Most writers would probably kill to write a string of popular best-selling books spanning four decades and be created a Commander of the British Empire for their efforts, but it’s arguable that, in Daphne du Maurier’s case, she might have been better off having written just two books.

du Maurier will always be linked to one of the great novels of the 20th century, the brilliant Rebecca.  Despite modern covers that attempt to fool readers into thinking that the book is aimed at the 50 Shades audience, or possibly the crowd that prefers tamer romances, this one is not a piece of entertaining fluff.  It’s a mature, unflinching look at adults who are less than perfect, but who do what they must and deal with the consequences as best they can.

Rebecca also contains one of the most memorable (some people say the best) opening lines in literature:  “Last night I dreamt I went to Manderley again”… a haunting preview of what is to come and perfect for the novel.

It’s a bit sad that, while attempting to recapture the magic of her first hit, du Maurier focused on the romantic elements of the novel and produced a string of books that has since been completely dismissed by the establishment – with some justification – as mere time-passers not worthy of a second look.

birds-image

The Birds Film Still

The true tragedy is that the dismissal of her work often extends to Rebecca itself (which is both ignorant and unforgivable) and to her other noteworthy book: The Birds and Other Stories.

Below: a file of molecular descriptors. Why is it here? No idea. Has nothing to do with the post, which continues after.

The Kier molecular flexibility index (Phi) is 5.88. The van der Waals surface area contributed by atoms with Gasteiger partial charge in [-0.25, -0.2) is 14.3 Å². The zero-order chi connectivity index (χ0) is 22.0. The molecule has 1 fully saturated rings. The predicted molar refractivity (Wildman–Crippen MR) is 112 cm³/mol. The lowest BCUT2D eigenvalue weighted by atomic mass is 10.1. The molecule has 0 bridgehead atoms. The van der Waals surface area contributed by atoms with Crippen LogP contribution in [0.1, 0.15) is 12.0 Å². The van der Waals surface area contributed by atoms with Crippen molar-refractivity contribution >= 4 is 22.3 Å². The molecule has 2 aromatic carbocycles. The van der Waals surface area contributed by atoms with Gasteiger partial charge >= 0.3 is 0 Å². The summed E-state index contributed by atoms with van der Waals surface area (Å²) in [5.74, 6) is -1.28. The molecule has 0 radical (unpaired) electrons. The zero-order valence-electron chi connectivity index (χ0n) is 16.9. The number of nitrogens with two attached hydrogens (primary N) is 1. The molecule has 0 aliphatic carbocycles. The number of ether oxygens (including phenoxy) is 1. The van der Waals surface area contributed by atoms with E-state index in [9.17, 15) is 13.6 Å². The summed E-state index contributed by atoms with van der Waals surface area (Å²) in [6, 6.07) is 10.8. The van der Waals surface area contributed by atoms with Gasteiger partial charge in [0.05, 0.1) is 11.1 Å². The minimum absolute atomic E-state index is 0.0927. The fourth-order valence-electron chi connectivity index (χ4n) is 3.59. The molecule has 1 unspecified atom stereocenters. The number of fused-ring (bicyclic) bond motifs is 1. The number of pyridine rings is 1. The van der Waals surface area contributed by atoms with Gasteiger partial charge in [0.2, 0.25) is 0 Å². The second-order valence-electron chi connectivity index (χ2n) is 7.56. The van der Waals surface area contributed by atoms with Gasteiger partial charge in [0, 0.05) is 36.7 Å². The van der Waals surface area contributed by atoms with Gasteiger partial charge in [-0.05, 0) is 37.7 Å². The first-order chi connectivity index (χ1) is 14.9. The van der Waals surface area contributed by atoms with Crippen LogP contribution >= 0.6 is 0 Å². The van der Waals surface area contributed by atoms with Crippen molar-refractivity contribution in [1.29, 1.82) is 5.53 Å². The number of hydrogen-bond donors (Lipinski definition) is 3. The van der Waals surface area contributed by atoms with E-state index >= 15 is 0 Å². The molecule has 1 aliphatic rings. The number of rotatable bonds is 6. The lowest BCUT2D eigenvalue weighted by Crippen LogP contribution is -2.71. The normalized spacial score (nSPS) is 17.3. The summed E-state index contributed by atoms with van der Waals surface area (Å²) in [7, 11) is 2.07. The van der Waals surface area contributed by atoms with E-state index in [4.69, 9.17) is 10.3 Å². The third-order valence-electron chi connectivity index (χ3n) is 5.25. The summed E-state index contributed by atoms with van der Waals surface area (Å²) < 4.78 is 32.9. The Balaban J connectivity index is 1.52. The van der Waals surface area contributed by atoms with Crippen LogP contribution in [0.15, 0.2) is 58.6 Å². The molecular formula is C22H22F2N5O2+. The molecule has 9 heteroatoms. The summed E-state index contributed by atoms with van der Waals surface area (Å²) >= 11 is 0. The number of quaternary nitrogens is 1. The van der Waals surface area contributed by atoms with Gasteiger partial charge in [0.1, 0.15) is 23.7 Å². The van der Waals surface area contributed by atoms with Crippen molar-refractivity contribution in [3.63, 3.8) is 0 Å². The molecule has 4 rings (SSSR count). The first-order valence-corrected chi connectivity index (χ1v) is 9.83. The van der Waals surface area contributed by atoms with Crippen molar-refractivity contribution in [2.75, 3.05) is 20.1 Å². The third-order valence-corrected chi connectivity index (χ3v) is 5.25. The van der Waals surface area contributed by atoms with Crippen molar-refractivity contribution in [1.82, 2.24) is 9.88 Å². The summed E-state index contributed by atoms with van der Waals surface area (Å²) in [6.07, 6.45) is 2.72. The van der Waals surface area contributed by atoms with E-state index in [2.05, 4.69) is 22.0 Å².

That du Maurier was a master of suspense is clearly evident from the fact that Alfred Hitchcock decided to film no less than three of her tales:  The Birds, Jamaica Inn and Rebecca – and it’s arguable that The Birds is Hitchcock’s most famous film (although, admittedly, he has so many that it could be quite an argument!).  Nevertheless, that’s not the way she’s remembered, and most people wouldn’t be able to connect The Birds with her at all.

It’s their loss.

Originally published as The Apple Tree, the title was changed and the book was reissued as a companion to the film in 1963… and it’s well worth reading.

It’s a book that clearly shows that du Maurier was wasting her time with romance.  While love interests were fine to sustain the plot, what she really, truly did well was a kind of weird suspense, a mix of slightly surreal elements that never let the reader understand whether events are caused by natural or supernatural forces, or even if, perhaps, the characters are imagining it all.

It’s a slim book, and has six stories in it, but, with a deft touch, explores everything from adultery to cults with much the same effect as Rebecca, but in bite-sized chunks.  Anyone wanting to learn how to write a modern suspense tale – or wishing to consume one, need look no further.  Even though they are well over a half-century old, they feel perfectly modern (if one overlooks technology, of course).  The prose is that good.